Milestones Summer 2002
Barbara Emil, dean of continuing education extension and executive director of Learning Innovations, UW-Extension. Emil was dean of educational outreach at the University of South Florida and executive director of the Florida Virtual Campus.
Elizabeth Hitch, provost, UW-La Crosse. Hitch was dean of the college of education and professional studies at Eastern Illinois University.
Lance L. Lunsway, director of transportation services, UW-Madison. Lunsway was parking/transportation manager at Arizona State University.
David J. Prior, provost, UW-Superior. Prior was provost at UW-Whitewater.
Center for the Humanities, UW-Madison, $100,000 from the Andrew W. Mellon Foundation to support its program of interdisciplinary workshops in the humanities for faculty, staff and graduate students.
La Follette School
of Public Affairs, UW-Madison, $650,000 from U.S. Department of
Sue O'Halloran, UW-Extension and UW-Superior, $24,170 from the National Oceanic and Atmospheric Administration and $59,340 from the Wisconsin Department of Natural Resources for developing a pilot Nonpoint Education for Municipal Officials program in the western Lake Superior basin. O'Halloran is a water resource specialist with the Center for Continuing Education/Extension and a researcher with the Lake Superior Research Institute.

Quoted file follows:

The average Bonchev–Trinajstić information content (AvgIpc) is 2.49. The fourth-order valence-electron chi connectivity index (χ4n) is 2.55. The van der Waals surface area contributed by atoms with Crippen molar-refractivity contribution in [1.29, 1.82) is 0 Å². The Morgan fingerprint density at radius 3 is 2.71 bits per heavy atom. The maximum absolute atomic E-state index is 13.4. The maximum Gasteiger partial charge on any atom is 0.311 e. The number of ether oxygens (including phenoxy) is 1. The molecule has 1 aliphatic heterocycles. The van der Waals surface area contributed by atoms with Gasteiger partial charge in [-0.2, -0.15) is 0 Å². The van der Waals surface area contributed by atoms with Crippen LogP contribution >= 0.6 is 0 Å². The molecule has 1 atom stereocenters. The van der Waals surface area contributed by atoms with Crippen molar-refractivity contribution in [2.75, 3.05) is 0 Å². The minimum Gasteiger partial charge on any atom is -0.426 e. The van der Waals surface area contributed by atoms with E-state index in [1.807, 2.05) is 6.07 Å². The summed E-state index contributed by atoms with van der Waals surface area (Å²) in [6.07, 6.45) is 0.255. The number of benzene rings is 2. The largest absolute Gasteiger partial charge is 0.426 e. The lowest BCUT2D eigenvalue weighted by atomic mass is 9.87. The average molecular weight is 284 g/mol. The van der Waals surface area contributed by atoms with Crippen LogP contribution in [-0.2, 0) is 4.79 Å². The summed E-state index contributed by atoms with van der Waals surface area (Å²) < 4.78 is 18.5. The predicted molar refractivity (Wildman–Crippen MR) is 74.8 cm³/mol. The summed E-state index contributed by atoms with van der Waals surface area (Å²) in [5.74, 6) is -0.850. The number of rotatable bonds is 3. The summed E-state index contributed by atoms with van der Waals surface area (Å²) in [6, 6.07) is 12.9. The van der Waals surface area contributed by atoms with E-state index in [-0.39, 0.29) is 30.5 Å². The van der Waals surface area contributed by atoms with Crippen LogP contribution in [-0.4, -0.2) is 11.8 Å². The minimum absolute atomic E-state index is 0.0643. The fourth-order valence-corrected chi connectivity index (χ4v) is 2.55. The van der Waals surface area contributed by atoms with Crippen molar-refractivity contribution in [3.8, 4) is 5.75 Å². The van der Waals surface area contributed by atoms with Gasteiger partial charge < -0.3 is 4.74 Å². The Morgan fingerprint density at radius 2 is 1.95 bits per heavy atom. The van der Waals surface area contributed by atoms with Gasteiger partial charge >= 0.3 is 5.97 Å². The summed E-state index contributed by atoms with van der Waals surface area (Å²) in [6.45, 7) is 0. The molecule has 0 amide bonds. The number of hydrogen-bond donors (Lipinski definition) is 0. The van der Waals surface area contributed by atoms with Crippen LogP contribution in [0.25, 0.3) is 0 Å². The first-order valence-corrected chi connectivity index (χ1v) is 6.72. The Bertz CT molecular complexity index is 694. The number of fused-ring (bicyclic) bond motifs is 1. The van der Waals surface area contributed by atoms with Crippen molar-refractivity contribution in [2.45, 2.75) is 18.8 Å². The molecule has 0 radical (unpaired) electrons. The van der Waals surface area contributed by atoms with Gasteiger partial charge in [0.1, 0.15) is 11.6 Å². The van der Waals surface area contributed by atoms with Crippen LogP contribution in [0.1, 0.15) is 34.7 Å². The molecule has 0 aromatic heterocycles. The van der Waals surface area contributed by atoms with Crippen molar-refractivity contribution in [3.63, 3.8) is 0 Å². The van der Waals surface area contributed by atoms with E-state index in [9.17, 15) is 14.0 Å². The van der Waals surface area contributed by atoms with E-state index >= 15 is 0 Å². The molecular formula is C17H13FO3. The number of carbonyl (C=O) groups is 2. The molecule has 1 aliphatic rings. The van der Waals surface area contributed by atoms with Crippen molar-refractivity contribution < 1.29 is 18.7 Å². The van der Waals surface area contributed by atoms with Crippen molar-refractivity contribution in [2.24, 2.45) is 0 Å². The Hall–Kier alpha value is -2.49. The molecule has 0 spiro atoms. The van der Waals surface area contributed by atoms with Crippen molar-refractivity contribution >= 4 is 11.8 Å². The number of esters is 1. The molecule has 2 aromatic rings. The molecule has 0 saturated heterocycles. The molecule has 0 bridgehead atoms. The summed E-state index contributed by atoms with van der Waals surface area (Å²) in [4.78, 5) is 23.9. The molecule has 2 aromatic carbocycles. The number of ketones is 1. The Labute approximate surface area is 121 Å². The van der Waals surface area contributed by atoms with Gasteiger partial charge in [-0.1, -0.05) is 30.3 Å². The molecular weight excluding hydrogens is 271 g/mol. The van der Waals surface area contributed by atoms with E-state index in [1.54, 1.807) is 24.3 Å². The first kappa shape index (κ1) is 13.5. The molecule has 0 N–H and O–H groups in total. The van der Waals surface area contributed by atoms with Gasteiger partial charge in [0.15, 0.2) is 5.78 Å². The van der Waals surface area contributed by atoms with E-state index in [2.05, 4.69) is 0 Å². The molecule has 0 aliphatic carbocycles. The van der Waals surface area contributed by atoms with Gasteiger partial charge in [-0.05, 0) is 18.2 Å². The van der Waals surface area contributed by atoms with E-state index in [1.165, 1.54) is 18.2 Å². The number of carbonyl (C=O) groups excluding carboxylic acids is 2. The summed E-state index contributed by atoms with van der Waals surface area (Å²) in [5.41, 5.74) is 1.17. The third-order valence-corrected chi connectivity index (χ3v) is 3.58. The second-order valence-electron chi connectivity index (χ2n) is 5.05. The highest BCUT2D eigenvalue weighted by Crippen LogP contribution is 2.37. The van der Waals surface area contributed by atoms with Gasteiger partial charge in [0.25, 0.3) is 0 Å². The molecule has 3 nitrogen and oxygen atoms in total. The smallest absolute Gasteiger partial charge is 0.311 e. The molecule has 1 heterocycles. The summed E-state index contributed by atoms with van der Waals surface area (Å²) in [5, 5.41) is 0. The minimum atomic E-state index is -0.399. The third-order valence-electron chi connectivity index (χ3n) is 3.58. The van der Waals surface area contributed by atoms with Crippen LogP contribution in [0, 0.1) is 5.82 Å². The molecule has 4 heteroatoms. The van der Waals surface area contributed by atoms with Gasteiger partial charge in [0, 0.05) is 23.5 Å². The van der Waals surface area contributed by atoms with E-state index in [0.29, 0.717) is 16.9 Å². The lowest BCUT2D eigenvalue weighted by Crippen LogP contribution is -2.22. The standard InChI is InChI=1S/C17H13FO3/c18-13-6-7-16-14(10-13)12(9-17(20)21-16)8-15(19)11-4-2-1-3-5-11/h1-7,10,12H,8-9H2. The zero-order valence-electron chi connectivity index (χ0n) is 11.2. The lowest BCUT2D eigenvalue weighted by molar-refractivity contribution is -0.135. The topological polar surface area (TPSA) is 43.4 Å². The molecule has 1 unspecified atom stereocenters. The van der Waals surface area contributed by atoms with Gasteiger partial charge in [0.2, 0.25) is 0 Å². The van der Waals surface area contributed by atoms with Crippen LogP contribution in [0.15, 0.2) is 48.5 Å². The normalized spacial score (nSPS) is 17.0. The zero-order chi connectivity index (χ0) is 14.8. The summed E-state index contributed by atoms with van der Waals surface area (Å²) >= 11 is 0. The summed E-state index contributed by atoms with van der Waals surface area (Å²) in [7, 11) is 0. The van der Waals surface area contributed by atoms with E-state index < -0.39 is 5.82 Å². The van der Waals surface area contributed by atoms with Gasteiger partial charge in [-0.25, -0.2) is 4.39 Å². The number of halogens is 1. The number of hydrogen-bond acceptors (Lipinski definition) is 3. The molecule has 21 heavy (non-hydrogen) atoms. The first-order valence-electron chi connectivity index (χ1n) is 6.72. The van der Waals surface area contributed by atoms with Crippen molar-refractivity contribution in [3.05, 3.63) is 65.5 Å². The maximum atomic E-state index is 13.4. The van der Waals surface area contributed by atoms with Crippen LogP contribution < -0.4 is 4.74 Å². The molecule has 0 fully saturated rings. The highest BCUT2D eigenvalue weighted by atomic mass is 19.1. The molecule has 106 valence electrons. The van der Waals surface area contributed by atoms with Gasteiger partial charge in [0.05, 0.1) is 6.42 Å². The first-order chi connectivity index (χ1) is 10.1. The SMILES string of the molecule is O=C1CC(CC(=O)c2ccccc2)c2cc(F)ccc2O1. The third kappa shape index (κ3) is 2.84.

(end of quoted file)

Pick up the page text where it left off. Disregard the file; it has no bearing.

UW-Madison, $725,000 to investigate issues in establishing and maintaining
communication between sensor devices in wireless ad hoc surveillance networks.
Kurt Schmude, UW-Superior, $6,800 from the Wisconsin Department of Natural Resources to continue monitoring benthic macroinvertebrates in Newton Creek in the City of Superior. Schmude is an associate scientist with the Lake Superior Research Institute.